The Mon River Towns are working with Cosmitto on social media outreach. Here is a recent presentation to the Mon River Valley Coalition.
An awesome boating event to try out touring kayaks and paddle boards on the Monongahela River.
Who doesn’t love a good farmers market? Fresh local produce and small business wares hold a special place in many of our hearts. And if there’s one thing Pennsylvania has plenty of, it’s farmers markets! Even better, these markets are hosted in scenic Pennsylvania river towns, many of which include beautiful places to hike.
Shopping and nature…that sounds like the perfect combination for a weekend trip! So before planning your next long drive into the great outdoors, hold off on typing “scenic hikes near me” into Google and consider visiting these lovely towns and farmers markets.
- Elizabeth (15 Miles From Pittsburgh) – The Elizabeth Homemade-Homegrown Market kicked off its 2017 season earlier this month, and will operate every second Saturday from June to October. Organized by the owner of local business Yogastyle Studio, the event has caught on thanks to the number of local craft makers and farm vendors. The market works with local nonprofit development groups and is a great place to find fresh produce, homemade one-of-a-kind jewelry, soap, and crafts. Our Recommendation: Elizabeth is a great daytime or weekend destination. Keep an eye on their farmers market on Facebook, and plan on taking some time to walk around this beautiful area. The market runs from 9am to 1pm, so you’ll have plenty of time to wander in Elizabeth’s busy and charming downtown. It features historic buildings and an authentic feel, not to mention a number of trails worth venturing onto. You’ll especially want to check out the Grand Theatre, built in 1902 as a Vaudeville House; today it’s one of the few remaining single screen movie theatres operating in the Mon Valley.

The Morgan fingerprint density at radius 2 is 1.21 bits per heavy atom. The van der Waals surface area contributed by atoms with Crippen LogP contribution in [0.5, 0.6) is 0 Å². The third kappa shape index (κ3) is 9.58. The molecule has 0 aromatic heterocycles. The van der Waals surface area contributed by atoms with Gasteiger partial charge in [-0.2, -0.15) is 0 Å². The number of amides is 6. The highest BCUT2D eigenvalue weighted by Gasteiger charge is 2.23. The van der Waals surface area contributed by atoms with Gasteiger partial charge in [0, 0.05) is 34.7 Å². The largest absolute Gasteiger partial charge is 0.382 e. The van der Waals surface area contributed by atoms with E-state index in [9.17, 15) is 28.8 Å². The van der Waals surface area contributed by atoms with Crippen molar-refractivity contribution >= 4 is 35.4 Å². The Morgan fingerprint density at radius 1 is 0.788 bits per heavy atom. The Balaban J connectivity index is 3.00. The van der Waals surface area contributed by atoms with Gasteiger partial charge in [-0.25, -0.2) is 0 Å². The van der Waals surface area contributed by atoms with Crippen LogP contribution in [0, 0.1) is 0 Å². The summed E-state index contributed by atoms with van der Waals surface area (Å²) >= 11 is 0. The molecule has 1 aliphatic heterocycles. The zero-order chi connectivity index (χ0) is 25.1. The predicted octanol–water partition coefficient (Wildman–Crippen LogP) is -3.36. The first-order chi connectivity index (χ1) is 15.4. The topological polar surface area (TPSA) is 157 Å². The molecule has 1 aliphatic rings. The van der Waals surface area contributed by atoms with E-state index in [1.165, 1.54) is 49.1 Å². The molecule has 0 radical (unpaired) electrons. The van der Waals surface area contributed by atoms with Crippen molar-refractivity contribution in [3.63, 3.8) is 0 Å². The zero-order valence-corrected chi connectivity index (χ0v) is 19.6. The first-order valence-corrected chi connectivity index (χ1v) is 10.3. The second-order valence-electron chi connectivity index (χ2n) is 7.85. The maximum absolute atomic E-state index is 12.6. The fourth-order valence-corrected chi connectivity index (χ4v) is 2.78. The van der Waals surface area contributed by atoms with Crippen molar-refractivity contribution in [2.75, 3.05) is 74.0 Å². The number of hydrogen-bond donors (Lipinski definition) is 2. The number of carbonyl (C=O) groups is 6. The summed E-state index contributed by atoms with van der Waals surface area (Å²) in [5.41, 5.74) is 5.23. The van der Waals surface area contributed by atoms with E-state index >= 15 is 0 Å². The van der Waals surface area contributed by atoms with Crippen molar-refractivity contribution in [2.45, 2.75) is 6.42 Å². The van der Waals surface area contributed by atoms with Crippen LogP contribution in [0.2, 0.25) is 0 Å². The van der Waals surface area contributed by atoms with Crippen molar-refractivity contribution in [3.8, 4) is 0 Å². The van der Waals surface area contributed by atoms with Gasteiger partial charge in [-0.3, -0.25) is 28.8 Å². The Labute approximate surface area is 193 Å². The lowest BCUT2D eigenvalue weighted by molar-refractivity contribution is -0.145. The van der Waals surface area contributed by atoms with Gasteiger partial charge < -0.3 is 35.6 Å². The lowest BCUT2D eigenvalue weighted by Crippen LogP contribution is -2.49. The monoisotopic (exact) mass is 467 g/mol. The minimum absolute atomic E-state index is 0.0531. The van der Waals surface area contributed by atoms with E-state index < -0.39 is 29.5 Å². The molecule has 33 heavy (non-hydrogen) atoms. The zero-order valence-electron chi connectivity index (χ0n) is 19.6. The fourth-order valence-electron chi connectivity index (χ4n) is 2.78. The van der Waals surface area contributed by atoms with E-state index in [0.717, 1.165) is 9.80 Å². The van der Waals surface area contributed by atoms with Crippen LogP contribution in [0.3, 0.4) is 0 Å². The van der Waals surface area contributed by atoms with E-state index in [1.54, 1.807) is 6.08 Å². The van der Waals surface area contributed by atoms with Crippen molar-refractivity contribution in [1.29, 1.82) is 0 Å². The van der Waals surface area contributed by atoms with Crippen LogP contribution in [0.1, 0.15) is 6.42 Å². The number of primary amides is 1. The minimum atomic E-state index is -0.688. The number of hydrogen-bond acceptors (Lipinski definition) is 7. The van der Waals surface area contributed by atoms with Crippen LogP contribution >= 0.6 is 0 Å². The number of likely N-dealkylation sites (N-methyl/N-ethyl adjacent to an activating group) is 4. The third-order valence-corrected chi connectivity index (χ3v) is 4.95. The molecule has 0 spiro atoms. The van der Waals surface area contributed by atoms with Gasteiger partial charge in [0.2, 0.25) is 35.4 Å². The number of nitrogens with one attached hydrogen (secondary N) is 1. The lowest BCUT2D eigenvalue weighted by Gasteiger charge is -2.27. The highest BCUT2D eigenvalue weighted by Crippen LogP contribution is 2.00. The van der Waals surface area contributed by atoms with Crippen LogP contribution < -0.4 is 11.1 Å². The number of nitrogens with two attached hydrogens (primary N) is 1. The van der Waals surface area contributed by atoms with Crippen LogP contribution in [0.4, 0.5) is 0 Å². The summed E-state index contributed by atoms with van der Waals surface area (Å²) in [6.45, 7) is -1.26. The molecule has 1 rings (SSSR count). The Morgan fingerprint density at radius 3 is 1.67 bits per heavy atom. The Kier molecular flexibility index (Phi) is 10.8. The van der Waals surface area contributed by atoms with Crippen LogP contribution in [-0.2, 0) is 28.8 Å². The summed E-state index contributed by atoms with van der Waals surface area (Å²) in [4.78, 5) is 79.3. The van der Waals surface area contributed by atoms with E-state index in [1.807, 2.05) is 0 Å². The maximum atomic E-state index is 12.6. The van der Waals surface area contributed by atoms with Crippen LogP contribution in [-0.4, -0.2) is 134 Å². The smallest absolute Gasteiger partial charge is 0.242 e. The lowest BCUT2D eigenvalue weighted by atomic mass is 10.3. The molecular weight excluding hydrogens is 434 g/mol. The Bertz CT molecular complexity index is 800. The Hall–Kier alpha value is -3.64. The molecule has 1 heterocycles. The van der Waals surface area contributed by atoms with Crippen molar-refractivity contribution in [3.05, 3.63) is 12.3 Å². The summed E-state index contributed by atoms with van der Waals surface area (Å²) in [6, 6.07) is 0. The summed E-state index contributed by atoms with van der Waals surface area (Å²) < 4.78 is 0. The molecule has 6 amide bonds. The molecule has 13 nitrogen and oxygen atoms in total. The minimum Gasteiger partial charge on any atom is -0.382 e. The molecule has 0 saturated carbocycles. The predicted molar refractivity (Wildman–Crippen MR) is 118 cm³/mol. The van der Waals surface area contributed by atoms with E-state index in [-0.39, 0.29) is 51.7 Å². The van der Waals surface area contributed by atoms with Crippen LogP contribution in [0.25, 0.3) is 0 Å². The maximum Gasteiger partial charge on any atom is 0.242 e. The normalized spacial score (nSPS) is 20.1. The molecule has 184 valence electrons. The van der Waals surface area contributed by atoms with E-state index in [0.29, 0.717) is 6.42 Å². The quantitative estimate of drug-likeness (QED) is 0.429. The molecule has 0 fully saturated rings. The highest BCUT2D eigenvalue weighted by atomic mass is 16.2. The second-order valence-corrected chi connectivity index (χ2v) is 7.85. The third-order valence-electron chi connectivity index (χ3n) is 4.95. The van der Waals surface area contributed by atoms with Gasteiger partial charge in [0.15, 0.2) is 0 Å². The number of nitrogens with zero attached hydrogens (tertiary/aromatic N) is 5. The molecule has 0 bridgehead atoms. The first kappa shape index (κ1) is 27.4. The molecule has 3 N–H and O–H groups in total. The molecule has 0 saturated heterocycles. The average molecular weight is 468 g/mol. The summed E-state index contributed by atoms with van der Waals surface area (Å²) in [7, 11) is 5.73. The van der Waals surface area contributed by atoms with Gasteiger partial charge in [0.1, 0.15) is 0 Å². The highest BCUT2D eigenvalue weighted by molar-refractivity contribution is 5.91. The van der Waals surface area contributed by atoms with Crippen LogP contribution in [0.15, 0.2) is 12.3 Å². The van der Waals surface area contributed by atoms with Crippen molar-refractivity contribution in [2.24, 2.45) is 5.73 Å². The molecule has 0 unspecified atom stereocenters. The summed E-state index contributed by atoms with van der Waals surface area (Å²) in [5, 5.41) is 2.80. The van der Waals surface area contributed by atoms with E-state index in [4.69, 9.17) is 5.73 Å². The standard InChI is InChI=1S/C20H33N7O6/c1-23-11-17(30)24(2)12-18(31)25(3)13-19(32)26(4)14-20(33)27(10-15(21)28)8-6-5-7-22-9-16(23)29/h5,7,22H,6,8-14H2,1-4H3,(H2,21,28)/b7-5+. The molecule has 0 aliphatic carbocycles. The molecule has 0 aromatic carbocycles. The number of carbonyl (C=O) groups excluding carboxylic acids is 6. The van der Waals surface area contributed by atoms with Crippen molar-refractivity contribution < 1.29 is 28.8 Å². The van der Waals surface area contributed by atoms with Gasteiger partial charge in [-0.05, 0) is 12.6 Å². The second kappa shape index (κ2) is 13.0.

- Monongahela (17 Miles From Pittsburgh) – Named for the river it borders, this river town’s farmers market runs every Friday from June to October, in Chess Park, from 3-6pm. The beautiful market operates next to the park and runs into the heart of Monongahela Main Street District. Our Recommendation: Don’t settle for following this event on Facebook! Take a day off from work, make the quick drive south, and kick off your weekend with a dose of local beauty. Chess Park is absolutely worth taking a stroll through, before or after you shop. You’ll also want to explore Monongahela as a whole, which houses sites important to the Whiskey Rebellion as well as the local Underground Railroad. If you can, you’ll definitely want to check out an event at the Monongahela Aquatorium as well, as nothing compares to this unique riverside venue!
- Morgantown (75 Miles From Pittsburgh) – If you’re itching to venture out of Pennsylvania, Morgantown is a mere 75 miles away in West Virginia. While the town is quieter than usual in the summer – when most West Virginia University students head home – it still has plenty to offer visitors, including a farmer’s market that operates every Saturday from 8:30am to noon at Morgantown Market Place. Our Recommendation: Take an entire weekend to explore Morgantown. The area was once prime settlement territory, meaning it’s packed full of history. You can catch a glimpse of the area’s glass and coal heritage at the Morgantown Museum and in display cases at the Seneca Center. The area is also full of theaters, museums, parks, and eateries – plus a handful of microbreweries. If you’re the outdoors type, you won’t want to miss the chance to paddle on the nearby Cheat River or Big Sandy Creek, as both are beautiful places to kayak. Save some energy to hike the trails of Coopers Rock State Forest!
As you can see, these four towns offer a great combination of shopping and outdoor exploration. You’ll absolutely want to keep them on your list of places to visit, especially as you search for beautiful places to kayak, for scenic hikes near you, or for your next great farmers market find. Want to find out exactly what’s happening in these towns, as well as their sister Mon River Towns? Visit our website calendar anytime to find out what’s happening, and remember to save the date for your next adventure!